Lynn’s Birthday

Well, my younger sister, Lynn, celebrated her 53rd birthday in Heaven this year – and will from now on.  It was a bittersweet holiday – I always thought it was cool that the whole country had the day off for her birthday weekend!  I miss my sister.  I did wish her a happy birthday on Facebook.

As kids, we weren’t the best friends.  She and Jeffrey were closer because they were closer in age.  As the oldest child/grandchild, I was more privileged than Jeff and Lynn.  I had my own bedroom and they shared a room for a very long time.  Then, Lynn and I took over the master bedroom in our little house on Zeletta Drive.  When we moved, again, we shared a bedroom.  We had our share of squabbles – one even involved a thrown shoe that hit its mark!  (Of course, I’m not proud of that – though, usually I can’t hit the side of a barn standing next to it!!)

But we did have good times, too!  One night, as we were going to bed, I noticed Lynn’s mattress was not up against the wall.  She was in the bathroom.  So, I told Jeff and he came and got into the space.  When she laid down, Jeff put his arm over her!!  She SCREAMED!!  It was so funny!!  She would be getting ready, curling her hair, in the bathroom and I would walk by and slap my hand on the door – she screamed!!  (In case you can’t tell, I love scaring people!)  Her big brown eyes – like Mom’s – were great!!

As we got older, we became closer.  We didn’t fight or anything.  I was so shocked when she asked me to be her maid of honor at her and Joey’s wedding in 1987.  I figured she’d ask her friend Kelly Kovacs in return for being Kelly’s maid of honor.  So I was very excited.  And then, I think I caught the bouquet, too!!  Then, I wasn’t home when she and Joey came to tell me they were expecting.  I was kinda jealous of her through her pregnancy because she was the center of attention.  But, when she had James Joseph “Jake” Wise, I went to the hospital at lunchtime and got to be the first (besides Lynn and Joey) to hold him.   Even before Mom and Lil, Joey’s mom.  I did a lot of babysitting which was great.  I would always have to take a nap afterwards because it mentally exhausted me.  But it was so fun.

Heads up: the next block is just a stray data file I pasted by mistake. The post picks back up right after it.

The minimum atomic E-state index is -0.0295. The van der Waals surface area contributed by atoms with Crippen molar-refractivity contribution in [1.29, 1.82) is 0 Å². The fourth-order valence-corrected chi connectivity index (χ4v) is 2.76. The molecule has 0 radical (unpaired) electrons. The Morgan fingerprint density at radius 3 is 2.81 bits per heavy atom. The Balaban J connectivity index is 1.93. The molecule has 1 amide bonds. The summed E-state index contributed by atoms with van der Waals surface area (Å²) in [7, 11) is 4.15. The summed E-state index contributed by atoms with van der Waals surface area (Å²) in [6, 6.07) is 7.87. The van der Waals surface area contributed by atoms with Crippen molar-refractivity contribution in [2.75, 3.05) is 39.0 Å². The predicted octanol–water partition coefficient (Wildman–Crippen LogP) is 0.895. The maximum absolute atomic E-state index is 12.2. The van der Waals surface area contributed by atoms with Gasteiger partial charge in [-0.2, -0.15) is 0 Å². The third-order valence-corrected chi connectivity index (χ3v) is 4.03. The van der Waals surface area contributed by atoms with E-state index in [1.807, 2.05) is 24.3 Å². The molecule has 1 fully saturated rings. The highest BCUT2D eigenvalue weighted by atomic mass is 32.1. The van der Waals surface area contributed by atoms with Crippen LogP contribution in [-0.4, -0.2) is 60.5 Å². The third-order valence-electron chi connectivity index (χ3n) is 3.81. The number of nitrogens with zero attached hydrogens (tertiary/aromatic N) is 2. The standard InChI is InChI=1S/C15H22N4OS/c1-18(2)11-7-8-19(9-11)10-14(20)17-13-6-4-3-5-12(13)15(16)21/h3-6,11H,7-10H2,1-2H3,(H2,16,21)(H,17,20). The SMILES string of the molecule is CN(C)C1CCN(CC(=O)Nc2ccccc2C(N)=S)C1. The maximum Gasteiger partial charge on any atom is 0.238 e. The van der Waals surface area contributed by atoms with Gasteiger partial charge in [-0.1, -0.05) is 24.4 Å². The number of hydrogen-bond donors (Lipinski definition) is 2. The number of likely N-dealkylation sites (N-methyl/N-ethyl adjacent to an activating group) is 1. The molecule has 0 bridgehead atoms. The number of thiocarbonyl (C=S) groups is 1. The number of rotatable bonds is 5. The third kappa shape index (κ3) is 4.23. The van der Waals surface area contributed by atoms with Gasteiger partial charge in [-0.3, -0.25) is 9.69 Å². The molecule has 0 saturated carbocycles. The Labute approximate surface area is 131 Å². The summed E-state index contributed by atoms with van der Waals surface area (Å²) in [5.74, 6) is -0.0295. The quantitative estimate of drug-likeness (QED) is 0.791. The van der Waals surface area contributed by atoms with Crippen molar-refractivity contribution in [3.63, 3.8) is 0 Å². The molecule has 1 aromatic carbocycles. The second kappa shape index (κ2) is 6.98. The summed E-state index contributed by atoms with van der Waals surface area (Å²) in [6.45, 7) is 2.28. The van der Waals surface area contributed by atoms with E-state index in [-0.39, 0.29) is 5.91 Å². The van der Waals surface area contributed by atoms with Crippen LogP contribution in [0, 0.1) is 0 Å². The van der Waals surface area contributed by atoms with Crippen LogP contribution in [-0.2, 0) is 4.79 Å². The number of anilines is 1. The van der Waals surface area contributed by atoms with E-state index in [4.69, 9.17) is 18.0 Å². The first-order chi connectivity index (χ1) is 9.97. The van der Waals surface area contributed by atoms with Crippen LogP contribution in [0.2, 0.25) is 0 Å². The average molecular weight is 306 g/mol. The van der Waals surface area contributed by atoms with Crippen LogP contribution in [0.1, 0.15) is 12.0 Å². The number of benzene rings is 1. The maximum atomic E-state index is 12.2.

One time, our horses were across the street from everyone’s house (the Wises, the Lesters and the Meades).  My cousin, William Alex “Wills” Shahmouradian, lived with his dog, Homer E. “Homey” Dog, across the street from the barn.  Lynn had come over with Jake in a wagon to see what we were doing – that put her in great peril as she was SO allergic to the horses.  Wills and Homey came over, too.  We thought it would be interesting to see if Homey could pull Jake in the wagon.  It went fine for a minute.  Then, Homey noticed the wagon following him and he must have thought it was out to get him!!  So, he took off at a dead run.  He was headed in Lynn’s and my direction – with Wills hot on their trail.  I managed to step between Homey and the wagon and either stopped Homey or grabbed Jake out of the wagon.  We untied Homey from the wagon.  We all went down to Lynn’s house.  Lynn put the wagon in the garage and we probably went out into the yard to play with Jake and talk.  Wills let Homey go with his leash still hooked to his collar.  Well, Homey wandered into the garage and somehow managed to get the leash hooked to the wagon and, again, he took off!  We stopped him again!.

Then, Lynn was pregnant with Nate and, in the winter, Jake had his two cousins, Adam and Justin, over to play.  In the evening, we stopped at Lynn’s house and asked the boys if they wanted to help us take the horses back to the barn.  They were into it.  So, we took them to our house and got the horses.  We put two boys on one of the horses and one on the other.  We walked back over to the barn, fed and watered the horses and put them to bed for the night.  We dropped the kids back at Lynn’s house.  I guess that night, she ended up at the emergency room with an asthma attack.  The doctor put her on a controlled substance – I don’t remember what it was, I just remember thinking, “Should a fairly pregnant woman be taking such a drug?  What will be the effects of it on the baby?”